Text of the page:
5 Ways To Turn A Temp Position Into A Full-Time Job
By Donna Fuscaldo
Working a temporary job doesn't have to be a short-term gig. Play your cards right and you can parlay a temp position into a full-time job.
In the current job environment employers are increasingly turning to staffing agencies to test out candidates before bringing them on full time, which bodes well for job seekers considering a temp job. According to Tracey Goldthwaite, vice president of human resources staffing agency Randstad Human Resources, in the first quarter of this year Randstad saw the highest volume of candidates convert into full-time positions. "The economy is improving and organizations need to get their teams up and running quickly," says Goldthwaite. "They are more open to bringing on temp employees rather than go through an extended interview process."
1. Target the temp agency.
Temp workers go beyond receptionists and secretaries, so when choosing which staffing agency to build a relationship with you should pick one in your desired field. For instance, if you want to get an accounting position, work with a firm that specializes in placing accountants. Same goes for IT, human resources and pretty much any other discipline. "There are temp positions in every kind of level whether an accountant or executive admin," says Goldthwaite. "The best thing to do is stick with a niche and seek out a temp staffing company aligned with your career goals."
%VIRTUAL-hiringNow-topCity%2. Understand the job scope.
Employers that use staffing agencies have clear-cut wants out of the temp workers they hire. For instance, a company may specify that it's a temp position with no room to convert to full time, while another firm may say it's temp to permanent. Knowing the scope of the job beforehand will enable you to choose ones that can become full time.
"You've got to have a clear line of communication with your actual temp firm as to their expectations," says Chuck Fried, president and chief executive of TxMQ Inc., a technology staffing company. "I've had clients who have said this is a three-month project that will not go perm and if they bring up the issue they will be dismissed."
3. Be the best that you can be.
We've all heard cliches such as "giving it your all" and "being the best you can be." But don't let that be a reason to simply dismiss them -- in this situation it's actually your best strategy. If you want to get noticed and ultimately land a full-time position at the company you are working for, you have to do a top-notch job. You can't slack off, do mediocre work or give it less than your all and expect to be brought on.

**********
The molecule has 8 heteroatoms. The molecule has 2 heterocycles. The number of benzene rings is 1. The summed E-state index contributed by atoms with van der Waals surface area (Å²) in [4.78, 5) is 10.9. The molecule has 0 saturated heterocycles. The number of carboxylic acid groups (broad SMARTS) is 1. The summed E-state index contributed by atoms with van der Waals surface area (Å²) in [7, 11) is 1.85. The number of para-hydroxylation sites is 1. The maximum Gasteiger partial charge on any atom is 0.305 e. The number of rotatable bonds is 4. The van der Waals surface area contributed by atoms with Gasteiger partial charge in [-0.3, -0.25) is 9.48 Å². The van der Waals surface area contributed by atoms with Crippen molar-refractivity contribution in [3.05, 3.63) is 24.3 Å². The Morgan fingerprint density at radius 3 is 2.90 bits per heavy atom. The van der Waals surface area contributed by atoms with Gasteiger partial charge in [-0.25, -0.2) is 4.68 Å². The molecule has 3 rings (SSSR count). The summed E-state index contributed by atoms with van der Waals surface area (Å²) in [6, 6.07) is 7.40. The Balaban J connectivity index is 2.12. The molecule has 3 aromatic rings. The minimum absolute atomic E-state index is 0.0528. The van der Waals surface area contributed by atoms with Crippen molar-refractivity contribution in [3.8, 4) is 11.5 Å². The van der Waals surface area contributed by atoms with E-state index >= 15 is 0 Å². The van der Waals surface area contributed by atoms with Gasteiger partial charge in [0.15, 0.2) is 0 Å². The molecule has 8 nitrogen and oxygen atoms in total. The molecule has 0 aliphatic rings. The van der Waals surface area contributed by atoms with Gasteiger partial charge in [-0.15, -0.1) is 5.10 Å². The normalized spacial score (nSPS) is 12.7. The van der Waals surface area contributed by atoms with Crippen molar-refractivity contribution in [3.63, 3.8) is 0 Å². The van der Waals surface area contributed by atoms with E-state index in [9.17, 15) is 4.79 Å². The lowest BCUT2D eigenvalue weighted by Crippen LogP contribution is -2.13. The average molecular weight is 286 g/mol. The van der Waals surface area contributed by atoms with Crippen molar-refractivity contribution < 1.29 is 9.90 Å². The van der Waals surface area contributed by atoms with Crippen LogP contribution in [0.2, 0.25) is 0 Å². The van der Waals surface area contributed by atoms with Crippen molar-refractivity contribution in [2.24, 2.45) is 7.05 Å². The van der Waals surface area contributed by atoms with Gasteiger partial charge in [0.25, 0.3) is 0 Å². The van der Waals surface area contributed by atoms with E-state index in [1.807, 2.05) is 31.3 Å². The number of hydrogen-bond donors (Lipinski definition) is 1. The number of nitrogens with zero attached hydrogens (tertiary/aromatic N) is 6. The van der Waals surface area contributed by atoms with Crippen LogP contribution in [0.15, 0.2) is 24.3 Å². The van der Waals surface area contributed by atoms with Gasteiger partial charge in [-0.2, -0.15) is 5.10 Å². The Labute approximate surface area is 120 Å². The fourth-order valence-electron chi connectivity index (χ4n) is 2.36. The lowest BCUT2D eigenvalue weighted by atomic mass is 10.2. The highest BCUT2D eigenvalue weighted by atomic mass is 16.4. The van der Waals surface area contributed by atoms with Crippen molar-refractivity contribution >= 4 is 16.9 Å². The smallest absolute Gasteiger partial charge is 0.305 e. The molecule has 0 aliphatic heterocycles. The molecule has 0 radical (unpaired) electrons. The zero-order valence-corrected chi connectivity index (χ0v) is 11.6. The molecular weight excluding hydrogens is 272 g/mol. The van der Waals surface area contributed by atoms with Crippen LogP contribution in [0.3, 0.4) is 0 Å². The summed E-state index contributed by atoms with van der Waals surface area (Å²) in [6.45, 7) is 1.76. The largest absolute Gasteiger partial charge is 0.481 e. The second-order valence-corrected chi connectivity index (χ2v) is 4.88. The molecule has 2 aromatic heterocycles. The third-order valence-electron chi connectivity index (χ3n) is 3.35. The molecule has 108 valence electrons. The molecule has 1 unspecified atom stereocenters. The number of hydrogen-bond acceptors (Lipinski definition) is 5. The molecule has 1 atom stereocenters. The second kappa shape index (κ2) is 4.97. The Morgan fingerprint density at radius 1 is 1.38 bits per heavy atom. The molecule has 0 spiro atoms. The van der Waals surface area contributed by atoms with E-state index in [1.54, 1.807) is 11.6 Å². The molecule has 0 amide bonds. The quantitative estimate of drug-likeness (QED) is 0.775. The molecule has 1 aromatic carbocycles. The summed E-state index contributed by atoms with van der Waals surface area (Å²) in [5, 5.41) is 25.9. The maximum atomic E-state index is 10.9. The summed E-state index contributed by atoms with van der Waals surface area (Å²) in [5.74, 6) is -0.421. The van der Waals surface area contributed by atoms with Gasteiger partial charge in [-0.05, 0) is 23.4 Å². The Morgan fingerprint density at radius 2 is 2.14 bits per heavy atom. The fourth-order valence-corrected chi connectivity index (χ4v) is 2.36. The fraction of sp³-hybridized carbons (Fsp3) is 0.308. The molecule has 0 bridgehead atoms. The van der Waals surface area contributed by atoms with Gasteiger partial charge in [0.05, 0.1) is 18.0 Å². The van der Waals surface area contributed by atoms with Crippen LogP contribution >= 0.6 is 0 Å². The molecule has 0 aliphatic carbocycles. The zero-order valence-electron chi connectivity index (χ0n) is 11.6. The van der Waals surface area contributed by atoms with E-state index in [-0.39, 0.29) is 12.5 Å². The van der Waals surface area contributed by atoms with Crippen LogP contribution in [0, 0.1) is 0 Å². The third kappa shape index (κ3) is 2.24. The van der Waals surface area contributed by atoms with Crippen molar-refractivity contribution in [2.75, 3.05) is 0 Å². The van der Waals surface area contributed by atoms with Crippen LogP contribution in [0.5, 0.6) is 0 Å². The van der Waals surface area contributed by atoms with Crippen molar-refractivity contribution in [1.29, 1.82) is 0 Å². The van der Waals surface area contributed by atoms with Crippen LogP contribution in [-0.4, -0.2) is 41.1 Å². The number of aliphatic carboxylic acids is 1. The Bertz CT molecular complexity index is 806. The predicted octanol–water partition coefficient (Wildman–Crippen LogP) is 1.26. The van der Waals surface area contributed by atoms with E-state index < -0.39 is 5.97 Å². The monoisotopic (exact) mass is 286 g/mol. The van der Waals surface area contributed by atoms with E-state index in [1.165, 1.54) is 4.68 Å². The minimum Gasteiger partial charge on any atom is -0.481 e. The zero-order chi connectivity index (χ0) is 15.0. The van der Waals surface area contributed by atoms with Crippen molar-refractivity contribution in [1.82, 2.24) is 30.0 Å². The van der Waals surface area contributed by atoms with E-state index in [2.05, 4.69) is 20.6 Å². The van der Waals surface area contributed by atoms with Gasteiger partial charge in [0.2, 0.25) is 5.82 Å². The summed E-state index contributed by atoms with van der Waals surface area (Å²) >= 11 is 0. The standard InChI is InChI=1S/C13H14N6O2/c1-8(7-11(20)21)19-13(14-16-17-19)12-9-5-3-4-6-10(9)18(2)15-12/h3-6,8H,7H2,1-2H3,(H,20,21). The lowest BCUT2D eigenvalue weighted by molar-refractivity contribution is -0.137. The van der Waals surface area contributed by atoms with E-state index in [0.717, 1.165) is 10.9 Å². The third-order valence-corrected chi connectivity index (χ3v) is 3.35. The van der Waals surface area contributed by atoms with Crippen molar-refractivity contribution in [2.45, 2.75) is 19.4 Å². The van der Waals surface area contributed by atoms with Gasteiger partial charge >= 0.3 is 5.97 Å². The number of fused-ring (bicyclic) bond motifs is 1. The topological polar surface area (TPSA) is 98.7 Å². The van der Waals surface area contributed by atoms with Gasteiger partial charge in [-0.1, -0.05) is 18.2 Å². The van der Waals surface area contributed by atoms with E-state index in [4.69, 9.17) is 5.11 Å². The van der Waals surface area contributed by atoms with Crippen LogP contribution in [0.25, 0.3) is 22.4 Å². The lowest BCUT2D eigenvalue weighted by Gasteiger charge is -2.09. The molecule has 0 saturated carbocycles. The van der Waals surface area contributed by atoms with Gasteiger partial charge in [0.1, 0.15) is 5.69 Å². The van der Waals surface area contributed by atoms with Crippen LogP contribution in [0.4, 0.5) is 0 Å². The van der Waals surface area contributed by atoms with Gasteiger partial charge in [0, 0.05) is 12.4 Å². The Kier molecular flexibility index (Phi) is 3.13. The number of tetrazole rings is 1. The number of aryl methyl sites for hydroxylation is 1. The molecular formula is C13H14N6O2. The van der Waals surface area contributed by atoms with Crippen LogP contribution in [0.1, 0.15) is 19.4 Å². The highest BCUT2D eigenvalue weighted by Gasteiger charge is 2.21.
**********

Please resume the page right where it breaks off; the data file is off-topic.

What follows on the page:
"Do the best job you possibly can whether you are flipping burgers, digging ditches or performing heart surgery," says Fried. You can't be a wallflower either. You have to let it be known that you are thrilled to be working there and would love to come on board full time. "You've got to be your own advocate," says Fried.
4. Be flexible.
When employers are looking to hire full-time workers they want people who are flexible both in the hours they can work and the tasks they are willing to do. If you display those qualities, chances are you will be in the running when the employer is looking to fill a position. "If you've heard through your manager there's a need for someone to help out on an additional project, you should be the first one to raise your hand and volunteer," says Goldthwaite. You never want to be inflexible when working on a temporary assignment. You should be willing to switch gears on a moment's notice and work different hours if need be.
5. Treat every day as the interview.
One of the best ways to ensure you are performing at an optimum level throughout the temporary assignment is to treat every day as the interview, says Courtney Moyer, a spokeswoman for SnagAJob.com. That means being on time every day, meeting deadlines and reaching or -- better yet -- exceeding goals. If you treat each day like an interview, you're more apt to shine in your position than if you just look at it as short-term work. "If it was an interview you wouldn't be late or come in looking unprofessional or show frustration," says Moyer.
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